Fast forward eight years and I’m a bit different person. The logic portion of my brain asserted itself, and I know I’m not going to die doing these activities. For the most part (with a couple notable exceptions), these activities are safe. I don’t engage in these activities, because I want to feel like I am skirting death. I do these activities, because I know I will survive, and I crave the adrenaline rush. So unless you have a deathly fear of heights or specific medical conditions that contraindicate it, there isn’t much to stop you from participating in adrenaline activities to the fullest extent, if they interest you. I did the Skyline Luge in Queenstown, which has a similar setup to the one in Rotorua. This time though, instead of poking along on the scenic track, I raced along on the advanced track, trying to get as much speed as I could. Of course I wasn’t reckless, because there is still that controlling streak that runs through me. But I’m not scared anymore, and I want more adrenaline and more speed (though there are limits).
I wanted to complete the AJ Hackett bungy jump quadfecta (not a word, but it serves my purposes) this trip in New Zealand. That involved me doing two more bungy jumps, and I kicked it off with a dive off the Kawarau Bridge in Queenstown. The Kawarau is the original bungy site, and it celebrated its 25th anniversary in 2013. It is the classic one. It’s not the terrifying thrillseeker that is Nevis, because Kawarau is only 43 meters (142 feet). But the site is a beautiful one over the Kawarau Bridge, about a 20 minute drive from Queenstown. This bungy site is well set up for jumpers as well as visitors who just want to watch the adrenaline freaks dive off a bridge. This time I wasn’t consumed with fear, because I had spent some prep time imagining me doing the dive successfully and confidently. My only fear was freezing at the launch site.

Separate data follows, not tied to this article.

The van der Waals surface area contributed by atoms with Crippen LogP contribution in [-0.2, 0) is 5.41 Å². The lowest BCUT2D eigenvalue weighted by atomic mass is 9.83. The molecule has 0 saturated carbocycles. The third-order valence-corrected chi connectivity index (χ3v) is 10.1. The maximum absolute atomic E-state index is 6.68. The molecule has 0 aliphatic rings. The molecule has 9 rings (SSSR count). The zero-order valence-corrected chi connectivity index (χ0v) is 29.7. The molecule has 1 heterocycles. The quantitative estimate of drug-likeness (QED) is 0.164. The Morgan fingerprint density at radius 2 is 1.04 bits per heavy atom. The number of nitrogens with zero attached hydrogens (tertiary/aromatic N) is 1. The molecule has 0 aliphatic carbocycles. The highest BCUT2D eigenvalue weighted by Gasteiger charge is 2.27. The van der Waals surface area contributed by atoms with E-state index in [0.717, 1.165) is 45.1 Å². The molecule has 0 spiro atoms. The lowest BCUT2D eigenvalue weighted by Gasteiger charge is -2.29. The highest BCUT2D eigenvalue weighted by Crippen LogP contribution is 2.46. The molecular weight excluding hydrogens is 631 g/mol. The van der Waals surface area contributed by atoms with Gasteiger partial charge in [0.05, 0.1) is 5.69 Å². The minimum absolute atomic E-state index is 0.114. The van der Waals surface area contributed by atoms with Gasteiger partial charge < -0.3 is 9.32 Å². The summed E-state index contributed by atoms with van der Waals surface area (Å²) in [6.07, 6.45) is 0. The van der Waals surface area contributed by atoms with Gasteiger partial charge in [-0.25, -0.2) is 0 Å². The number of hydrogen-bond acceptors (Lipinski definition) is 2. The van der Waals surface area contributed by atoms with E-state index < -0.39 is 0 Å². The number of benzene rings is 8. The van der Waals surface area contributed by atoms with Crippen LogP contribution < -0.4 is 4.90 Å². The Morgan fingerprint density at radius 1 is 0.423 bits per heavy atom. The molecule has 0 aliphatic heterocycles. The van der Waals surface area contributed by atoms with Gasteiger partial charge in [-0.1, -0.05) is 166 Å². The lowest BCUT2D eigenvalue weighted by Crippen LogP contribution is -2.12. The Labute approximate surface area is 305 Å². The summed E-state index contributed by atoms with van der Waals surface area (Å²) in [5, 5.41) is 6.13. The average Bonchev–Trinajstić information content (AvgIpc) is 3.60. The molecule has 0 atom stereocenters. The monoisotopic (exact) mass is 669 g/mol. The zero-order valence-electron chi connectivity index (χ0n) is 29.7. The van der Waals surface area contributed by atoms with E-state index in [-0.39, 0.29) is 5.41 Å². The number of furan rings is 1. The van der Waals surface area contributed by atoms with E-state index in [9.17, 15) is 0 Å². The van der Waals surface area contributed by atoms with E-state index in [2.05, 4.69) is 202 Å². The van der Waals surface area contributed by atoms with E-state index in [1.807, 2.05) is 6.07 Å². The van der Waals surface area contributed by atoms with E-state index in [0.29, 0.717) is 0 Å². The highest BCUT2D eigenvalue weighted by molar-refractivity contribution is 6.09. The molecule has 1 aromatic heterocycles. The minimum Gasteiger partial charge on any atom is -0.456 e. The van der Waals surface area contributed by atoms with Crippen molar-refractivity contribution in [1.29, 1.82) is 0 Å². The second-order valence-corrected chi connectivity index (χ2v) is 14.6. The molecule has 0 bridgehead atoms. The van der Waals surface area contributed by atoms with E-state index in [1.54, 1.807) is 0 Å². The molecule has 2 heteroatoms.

This bungy jump is a bit different than other ones, because they wrap your ankles in a towel and bind them together; you have to hop into position. I waved bravely for the camera and for the watching crowds (too bad you weren’t there Mom, since you did visit there during your visit nine months prior). I inched forward into position, so my toes were just over the plank.